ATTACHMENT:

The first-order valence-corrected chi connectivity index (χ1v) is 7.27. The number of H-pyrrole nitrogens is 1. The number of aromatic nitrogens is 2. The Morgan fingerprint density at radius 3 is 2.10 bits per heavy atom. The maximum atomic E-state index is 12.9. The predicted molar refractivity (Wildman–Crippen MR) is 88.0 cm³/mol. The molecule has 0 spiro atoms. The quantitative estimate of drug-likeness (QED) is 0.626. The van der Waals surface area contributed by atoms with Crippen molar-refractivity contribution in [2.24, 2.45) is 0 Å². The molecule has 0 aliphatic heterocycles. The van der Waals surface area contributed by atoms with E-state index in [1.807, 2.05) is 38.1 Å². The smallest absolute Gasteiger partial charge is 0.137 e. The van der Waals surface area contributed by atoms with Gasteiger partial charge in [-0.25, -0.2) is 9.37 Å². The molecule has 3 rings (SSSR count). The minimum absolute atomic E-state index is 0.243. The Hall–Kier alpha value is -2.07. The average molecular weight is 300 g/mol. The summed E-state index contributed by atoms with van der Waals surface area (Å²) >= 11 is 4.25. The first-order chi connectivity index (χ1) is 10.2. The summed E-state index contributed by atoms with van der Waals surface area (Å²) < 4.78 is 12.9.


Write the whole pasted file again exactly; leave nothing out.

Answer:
The first-order valence-corrected chi connectivity index (χ1v) is 7.27. The number of H-pyrrole nitrogens is 1. The number of aromatic nitrogens is 2. The Morgan fingerprint density at radius 3 is 2.10 bits per heavy atom. The maximum atomic E-state index is 12.9. The predicted molar refractivity (Wildman–Crippen MR) is 88.0 cm³/mol. The molecule has 0 spiro atoms. The quantitative estimate of drug-likeness (QED) is 0.626. The van der Waals surface area contributed by atoms with Crippen molar-refractivity contribution in [2.24, 2.45) is 0 Å². The molecule has 0 aliphatic heterocycles. The van der Waals surface area contributed by atoms with E-state index in [1.807, 2.05) is 38.1 Å². The smallest absolute Gasteiger partial charge is 0.137 e. The van der Waals surface area contributed by atoms with Gasteiger partial charge in [-0.25, -0.2) is 9.37 Å². The molecule has 3 rings (SSSR count). The minimum absolute atomic E-state index is 0.243. The Hall–Kier alpha value is -2.07. The average molecular weight is 300 g/mol. The summed E-state index contributed by atoms with van der Waals surface area (Å²) >= 11 is 4.25. The first-order chi connectivity index (χ1) is 10.2. The summed E-state index contributed by atoms with van der Waals surface area (Å²) < 4.78 is 12.9.